Direct Collapse to Precursors of Supermassive Black Hole Seeds: Radiation-feedback-generated Outflows

Yang Luo, Isaac Shlosman, Kentaro Nagamine

Research output: Contribution to journalArticlepeer-review

Abstract

We use high-resolution zoom-in cosmological simulations to model outflow triggered by radiation and thermal drivers around the central mass accumulation during direct collapse within the dark matter (DM) halo. The maximal resolution is 1.3 × 10−5 pc, and no restrictions are put on the geometry of the inflow/outflow. The central mass is considered prior to the formation of the supermassive black hole seed at a redshift of z ∼ 15.9 and can constitute either a supermassive star (SMS) of ∼105 M surrounded by a growing accretion disk or a self-gravitating disk. The radiation transfer is modeled using the ray-tracing algorithm. Due to the high accretion rate of ∼1 M yr−1 determined by the DM halo, accretion is mildly supercritical, resulting in mildly supercritical luminosity that has only a limited effect on the accretion rate, with a duty cycle of ∼0.9. We observe a fast development of hot cavities, which quickly extend into polar funnels and expand dense shells. Within the funnels, fast winds, ∼103 km s−1, are mass-loaded by the accreting gas. We follow the expanding shells to ∼1 pc, when the shell velocity remains substantially (∼5 times) above the escape speed. The ionization cones formed by the central UV/X-ray completely ionize the cavities. Extrapolating the outflow properties shows that the halo material outside the shell will have difficulty stopping it. We therefore conclude that the expanding wind-driven shell will break out of the central parsec and will reach the halo virial radius. Finally, the anisotropic accretion flow on subparsec scales will attenuate the UV/soft X-rays on the H2. Hence, the formation of funnels and powerful outflows around, e.g., SMSs can have interesting observational corollaries.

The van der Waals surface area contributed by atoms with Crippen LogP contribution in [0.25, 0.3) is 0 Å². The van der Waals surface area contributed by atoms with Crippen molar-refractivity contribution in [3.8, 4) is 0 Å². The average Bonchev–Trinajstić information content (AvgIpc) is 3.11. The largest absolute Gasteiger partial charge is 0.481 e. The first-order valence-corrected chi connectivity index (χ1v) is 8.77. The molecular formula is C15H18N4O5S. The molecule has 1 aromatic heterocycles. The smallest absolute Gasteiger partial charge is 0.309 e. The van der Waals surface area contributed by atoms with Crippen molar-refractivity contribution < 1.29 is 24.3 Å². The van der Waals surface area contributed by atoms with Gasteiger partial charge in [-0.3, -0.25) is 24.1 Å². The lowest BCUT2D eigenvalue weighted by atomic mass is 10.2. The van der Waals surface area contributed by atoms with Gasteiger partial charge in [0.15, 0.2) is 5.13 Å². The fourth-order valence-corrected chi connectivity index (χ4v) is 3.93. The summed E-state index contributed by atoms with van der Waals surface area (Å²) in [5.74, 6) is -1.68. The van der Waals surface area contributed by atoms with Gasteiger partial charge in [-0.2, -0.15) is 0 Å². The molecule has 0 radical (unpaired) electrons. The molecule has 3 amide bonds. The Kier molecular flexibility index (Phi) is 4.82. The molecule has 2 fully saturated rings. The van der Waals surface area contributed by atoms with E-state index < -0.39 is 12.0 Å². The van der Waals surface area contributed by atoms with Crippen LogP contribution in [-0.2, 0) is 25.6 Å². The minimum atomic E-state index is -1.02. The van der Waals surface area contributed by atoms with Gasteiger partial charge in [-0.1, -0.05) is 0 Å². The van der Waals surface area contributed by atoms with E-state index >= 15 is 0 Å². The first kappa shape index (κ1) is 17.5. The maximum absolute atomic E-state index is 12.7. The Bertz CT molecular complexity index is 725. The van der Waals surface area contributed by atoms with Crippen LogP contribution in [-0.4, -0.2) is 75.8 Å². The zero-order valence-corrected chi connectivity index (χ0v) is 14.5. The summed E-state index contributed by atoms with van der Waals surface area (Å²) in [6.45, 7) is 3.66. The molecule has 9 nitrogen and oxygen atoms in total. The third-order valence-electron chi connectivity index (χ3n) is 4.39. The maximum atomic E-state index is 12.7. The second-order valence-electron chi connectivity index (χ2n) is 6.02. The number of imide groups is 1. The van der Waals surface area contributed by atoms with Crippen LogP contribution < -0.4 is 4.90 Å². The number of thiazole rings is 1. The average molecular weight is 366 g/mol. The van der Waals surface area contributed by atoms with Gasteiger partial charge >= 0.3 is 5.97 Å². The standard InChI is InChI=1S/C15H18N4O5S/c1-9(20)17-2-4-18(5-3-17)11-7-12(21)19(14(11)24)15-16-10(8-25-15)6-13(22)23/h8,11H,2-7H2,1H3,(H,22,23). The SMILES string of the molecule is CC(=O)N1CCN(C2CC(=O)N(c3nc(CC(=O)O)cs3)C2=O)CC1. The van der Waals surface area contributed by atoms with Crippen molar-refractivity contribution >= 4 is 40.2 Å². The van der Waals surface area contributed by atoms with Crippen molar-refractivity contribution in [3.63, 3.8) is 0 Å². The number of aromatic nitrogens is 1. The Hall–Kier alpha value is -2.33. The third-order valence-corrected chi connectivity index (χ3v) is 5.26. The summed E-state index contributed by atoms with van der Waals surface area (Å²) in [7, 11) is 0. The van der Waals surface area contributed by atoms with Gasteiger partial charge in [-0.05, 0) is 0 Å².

Original languageEnglish
Article number99
JournalAstrophysical Journal
Volume955
Issue number2
DOIs
StatePublished - Oct 1 2023

Bibliographical note

Publisher Copyright:
© 2023. The Author(s). Published by the American Astronomical Society.

ASJC Scopus subject areas

  • Astronomy and Astrophysics
  • Space and Planetary Science

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